Before Kim rendered his sentence, Brende addressed the court, first expressing his condolences to “Officer Bronson’s family.”
“I realize that what I did was wrong and there’s no excuse for me withholding evidence form the police. I really wasn’t trying to help Justin get away from you — the police — I deal with it every day,” Brende said. “What happened is why I plead guilty because I didn’t want to waste the courts time and try to tell you guys something that wasn’t true.
“I did what I did and I’m really sorry about that.”
He asked for leniency from judge, noting he is a hard worker who’s met all the court’s conditions and that he needs to be able to provide for a recently born baby and girlfriend who suffered injuries during the child’s birth.
“In my heart, I hope you can see that I’m not a bad person but I really am,” Brende said, pausing for several seconds, “a good person in the community.”
Brende’s sentencing is the first for the group of seven people charged with various crimes in connection with aiding Waiki after the 33-year-old allegedly shot and killed Kaliloa on July 17, 2018, during a traffic stop on Highway 11 in Mountain View. The veteran police officer died early July 18.
Also charged are Krystle Ferreira, Malia Lajala, Jorge Pagan-Torres, Jamie Jason, Mokihana Veincent and Taumi Carr. Like Brende, Veincent and Carr faced lesser charges.
Ferreira, Lajala and Pagan-Torres are set to stand trial Sept. 10 at the new Keahuolu Courthouse. The two women and man are each charged with two counts of first-degree hindering prosecution, first-degree attempted murder and place to keep pistol or revolver. Lajala faces an additional charge of third-degree promoting a dangerous drug.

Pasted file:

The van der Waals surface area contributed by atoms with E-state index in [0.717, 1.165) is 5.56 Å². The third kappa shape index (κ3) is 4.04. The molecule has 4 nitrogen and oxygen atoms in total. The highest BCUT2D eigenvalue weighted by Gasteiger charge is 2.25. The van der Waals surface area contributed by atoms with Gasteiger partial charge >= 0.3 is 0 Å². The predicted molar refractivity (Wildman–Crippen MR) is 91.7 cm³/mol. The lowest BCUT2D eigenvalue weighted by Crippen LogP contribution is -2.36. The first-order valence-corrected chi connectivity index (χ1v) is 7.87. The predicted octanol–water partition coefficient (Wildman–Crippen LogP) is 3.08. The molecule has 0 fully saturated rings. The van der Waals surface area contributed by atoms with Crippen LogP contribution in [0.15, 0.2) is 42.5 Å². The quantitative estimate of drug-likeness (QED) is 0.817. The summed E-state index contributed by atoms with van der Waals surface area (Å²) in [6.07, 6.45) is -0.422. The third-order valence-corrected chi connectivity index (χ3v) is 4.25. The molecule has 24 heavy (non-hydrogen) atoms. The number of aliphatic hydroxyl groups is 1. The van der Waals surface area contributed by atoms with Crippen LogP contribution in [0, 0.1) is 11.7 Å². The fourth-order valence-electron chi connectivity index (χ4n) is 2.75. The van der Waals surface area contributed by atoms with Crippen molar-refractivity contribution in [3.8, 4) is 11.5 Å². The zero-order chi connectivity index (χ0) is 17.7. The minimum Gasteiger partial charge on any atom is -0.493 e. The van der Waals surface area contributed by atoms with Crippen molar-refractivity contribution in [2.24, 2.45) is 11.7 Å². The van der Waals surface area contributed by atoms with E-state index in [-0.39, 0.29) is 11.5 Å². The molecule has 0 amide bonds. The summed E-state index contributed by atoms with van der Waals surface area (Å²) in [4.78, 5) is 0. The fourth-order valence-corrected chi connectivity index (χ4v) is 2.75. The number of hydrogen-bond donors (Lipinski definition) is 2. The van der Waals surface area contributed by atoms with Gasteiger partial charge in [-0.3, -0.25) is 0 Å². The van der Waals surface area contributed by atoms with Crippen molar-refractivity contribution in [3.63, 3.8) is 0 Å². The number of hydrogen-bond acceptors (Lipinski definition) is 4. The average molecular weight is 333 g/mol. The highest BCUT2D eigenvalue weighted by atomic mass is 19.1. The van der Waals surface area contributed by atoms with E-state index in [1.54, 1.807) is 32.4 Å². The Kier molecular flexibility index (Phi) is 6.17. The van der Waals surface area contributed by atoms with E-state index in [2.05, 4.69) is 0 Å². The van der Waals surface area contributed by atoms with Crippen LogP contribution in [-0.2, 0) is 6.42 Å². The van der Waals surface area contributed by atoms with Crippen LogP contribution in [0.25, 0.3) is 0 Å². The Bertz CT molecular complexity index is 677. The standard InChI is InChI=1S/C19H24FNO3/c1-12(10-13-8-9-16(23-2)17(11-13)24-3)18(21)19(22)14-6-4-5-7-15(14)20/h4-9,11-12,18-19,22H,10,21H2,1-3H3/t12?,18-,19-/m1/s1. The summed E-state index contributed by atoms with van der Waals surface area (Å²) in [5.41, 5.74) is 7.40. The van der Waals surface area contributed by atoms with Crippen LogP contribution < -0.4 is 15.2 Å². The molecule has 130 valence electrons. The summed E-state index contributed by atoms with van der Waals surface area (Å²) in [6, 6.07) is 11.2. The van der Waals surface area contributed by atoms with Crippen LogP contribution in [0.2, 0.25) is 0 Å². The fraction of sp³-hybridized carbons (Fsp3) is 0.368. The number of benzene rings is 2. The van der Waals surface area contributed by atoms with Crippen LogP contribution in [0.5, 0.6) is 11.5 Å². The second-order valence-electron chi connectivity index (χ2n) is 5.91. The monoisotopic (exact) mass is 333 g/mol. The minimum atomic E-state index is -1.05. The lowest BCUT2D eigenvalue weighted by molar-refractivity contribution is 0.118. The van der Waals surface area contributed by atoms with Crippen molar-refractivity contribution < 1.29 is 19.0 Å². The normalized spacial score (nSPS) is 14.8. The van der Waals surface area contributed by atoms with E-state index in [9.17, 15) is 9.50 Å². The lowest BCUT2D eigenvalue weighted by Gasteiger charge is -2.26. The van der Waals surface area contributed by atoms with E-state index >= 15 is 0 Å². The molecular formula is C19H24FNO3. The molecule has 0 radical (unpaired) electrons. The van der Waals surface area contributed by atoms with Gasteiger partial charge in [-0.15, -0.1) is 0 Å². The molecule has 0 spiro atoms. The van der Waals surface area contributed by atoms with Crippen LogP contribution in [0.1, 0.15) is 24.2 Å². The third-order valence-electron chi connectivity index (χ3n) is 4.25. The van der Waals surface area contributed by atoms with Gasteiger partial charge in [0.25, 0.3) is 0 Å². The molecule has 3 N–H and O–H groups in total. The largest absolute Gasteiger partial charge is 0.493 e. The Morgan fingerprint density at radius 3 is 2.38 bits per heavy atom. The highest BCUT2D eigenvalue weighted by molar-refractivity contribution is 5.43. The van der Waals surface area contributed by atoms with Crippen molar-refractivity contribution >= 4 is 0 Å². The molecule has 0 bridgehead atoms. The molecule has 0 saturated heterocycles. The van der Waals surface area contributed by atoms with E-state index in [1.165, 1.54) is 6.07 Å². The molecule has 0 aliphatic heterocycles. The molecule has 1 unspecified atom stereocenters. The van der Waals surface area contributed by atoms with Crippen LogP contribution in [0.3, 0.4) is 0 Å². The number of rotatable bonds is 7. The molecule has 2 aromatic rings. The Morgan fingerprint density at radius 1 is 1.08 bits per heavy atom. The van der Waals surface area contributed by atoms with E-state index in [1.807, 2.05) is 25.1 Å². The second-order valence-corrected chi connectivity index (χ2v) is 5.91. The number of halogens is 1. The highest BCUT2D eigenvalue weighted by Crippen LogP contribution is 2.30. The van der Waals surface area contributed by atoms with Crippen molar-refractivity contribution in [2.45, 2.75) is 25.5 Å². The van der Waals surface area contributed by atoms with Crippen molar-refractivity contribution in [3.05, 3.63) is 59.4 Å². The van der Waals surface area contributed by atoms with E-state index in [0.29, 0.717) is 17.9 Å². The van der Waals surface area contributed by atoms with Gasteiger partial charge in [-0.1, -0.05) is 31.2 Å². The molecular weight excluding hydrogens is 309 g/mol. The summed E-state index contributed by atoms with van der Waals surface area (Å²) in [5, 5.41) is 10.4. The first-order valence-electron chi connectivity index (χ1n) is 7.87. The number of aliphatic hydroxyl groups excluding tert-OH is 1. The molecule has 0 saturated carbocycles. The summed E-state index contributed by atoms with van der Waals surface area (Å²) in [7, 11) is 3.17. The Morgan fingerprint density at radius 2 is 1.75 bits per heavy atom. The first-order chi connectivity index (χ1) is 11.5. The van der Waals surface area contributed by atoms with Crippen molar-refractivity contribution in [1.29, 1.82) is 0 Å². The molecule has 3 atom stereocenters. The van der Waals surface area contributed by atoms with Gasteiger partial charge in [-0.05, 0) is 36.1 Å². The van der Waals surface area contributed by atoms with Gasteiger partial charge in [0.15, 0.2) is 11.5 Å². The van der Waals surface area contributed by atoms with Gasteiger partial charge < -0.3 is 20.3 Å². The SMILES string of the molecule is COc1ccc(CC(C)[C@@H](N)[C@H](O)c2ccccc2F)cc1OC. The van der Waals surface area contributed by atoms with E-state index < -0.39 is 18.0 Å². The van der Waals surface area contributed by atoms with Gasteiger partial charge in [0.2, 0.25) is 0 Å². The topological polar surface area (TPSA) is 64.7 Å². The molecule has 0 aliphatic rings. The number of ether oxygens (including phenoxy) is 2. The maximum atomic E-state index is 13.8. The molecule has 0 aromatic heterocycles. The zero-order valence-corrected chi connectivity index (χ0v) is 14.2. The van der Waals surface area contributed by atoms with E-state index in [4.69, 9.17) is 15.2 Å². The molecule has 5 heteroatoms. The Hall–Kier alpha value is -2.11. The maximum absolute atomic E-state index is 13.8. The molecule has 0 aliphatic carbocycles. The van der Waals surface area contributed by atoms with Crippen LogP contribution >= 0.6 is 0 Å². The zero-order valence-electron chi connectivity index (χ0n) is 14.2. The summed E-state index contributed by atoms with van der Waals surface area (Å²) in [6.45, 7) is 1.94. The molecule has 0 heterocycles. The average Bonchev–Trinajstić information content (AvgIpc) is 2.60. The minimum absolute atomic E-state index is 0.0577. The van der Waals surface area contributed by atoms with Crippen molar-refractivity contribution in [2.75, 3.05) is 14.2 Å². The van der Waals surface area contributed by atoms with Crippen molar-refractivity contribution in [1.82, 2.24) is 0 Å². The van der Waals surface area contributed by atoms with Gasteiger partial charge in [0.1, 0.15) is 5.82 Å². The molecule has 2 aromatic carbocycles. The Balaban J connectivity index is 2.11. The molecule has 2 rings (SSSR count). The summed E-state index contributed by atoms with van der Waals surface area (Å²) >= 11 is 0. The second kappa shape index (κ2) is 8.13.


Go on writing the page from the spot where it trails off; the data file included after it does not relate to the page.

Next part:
The upcoming trial date was set earlier this month after the state’s case against Ferreira, Lajala and Pagan-Torres was separated from Jason’s in July. The four had been set to go on trial June 27 before Kona Circuit Court Judge Robert D.S. Kim, however, arguments over appeals and jurisdiction delayed the matter.
Jason faces two counts of first-degree hindering prosecution, first-degree attempted murder and place to keep pistol or revolver, and two firearms offenses, ownership or possession prohibited fugitive. A trial date has yet to be set.
Veincent and Carr were each charged with first-degree hindering prosecution and conspiracy. Veincent was also charged with two counts of accomplice to ownership/possession, (of a firearm), prohibited.
Carr is set to stand trial in December. Veincent earlier this month pleaded guilty to first-degree hindering prosecution. Her sentencing is scheduled for Sept. 16.
Brende, who initially was charged with two counts first-degree hindering prosecution, pleaded guilty to one count back in June.
Court documents filed July 30 state Brende was the one who called a police detective that night to tip them off that Waiki, who had bench warrants for his arrest, was in a broken-down vehicle on the side of the highway in the area of Kukui Camp Road. He told police he was headed to the area after being asked to pick up Waiki.
The detective relayed the information to police on the road. Three officers, including Kaliloa, responded and came upon the vehicle around 9:30 p.m. in an unlit area. After announcing their presence with lights and sirens, officers saw movement in the vehicle and knocked on the vehicle’s trunk, telling the occupant to come out with his hands up.
The findings of fact and conclusions of law document states Waiki said in a calm fashion that he was coming out. He then exited the driver’s door, began shooting and then fled the area on foot.
After the shooting, Brende called the detective and stated “Justin just shot an officer.”
He later met with the detective, telling him that he’d drove up to where Waiki’s blue vehicle was and saw patrol officers conducting a traffic stop.
“Brende passed the vehicle and he could hear gunshots, he turned and saw the gunshots and an officer being dragged on the ground,” the filing reads.